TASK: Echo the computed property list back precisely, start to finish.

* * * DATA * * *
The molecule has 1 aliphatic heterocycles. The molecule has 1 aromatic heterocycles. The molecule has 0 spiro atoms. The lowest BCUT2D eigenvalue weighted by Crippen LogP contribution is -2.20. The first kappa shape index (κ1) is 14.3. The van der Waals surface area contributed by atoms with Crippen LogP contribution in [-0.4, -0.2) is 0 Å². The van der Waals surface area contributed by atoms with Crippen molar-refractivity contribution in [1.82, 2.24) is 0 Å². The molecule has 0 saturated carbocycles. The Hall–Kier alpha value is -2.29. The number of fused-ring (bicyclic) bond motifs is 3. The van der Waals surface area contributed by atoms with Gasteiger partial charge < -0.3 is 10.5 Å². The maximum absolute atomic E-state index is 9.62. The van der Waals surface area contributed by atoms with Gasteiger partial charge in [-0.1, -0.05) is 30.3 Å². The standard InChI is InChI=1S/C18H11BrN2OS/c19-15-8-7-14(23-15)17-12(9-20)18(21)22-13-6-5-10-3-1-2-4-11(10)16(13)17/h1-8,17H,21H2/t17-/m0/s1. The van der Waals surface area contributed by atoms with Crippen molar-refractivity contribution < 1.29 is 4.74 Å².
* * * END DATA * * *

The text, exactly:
The molecule has 1 aliphatic heterocycles. The molecule has 1 aromatic heterocycles. The molecule has 0 spiro atoms. The lowest BCUT2D eigenvalue weighted by Crippen LogP contribution is -2.20. The first kappa shape index (κ1) is 14.3. The van der Waals surface area contributed by atoms with Crippen LogP contribution in [-0.4, -0.2) is 0 Å². The van der Waals surface area contributed by atoms with Crippen molar-refractivity contribution in [1.82, 2.24) is 0 Å². The molecule has 0 saturated carbocycles. The Hall–Kier alpha value is -2.29. The number of fused-ring (bicyclic) bond motifs is 3. The van der Waals surface area contributed by atoms with Gasteiger partial charge < -0.3 is 10.5 Å². The maximum absolute atomic E-state index is 9.62. The van der Waals surface area contributed by atoms with Gasteiger partial charge in [-0.1, -0.05) is 30.3 Å². The standard InChI is InChI=1S/C18H11BrN2OS/c19-15-8-7-14(23-15)17-12(9-20)18(21)22-13-6-5-10-3-1-2-4-11(10)16(13)17/h1-8,17H,21H2/t17-/m0/s1. The van der Waals surface area contributed by atoms with Crippen molar-refractivity contribution < 1.29 is 4.74 Å².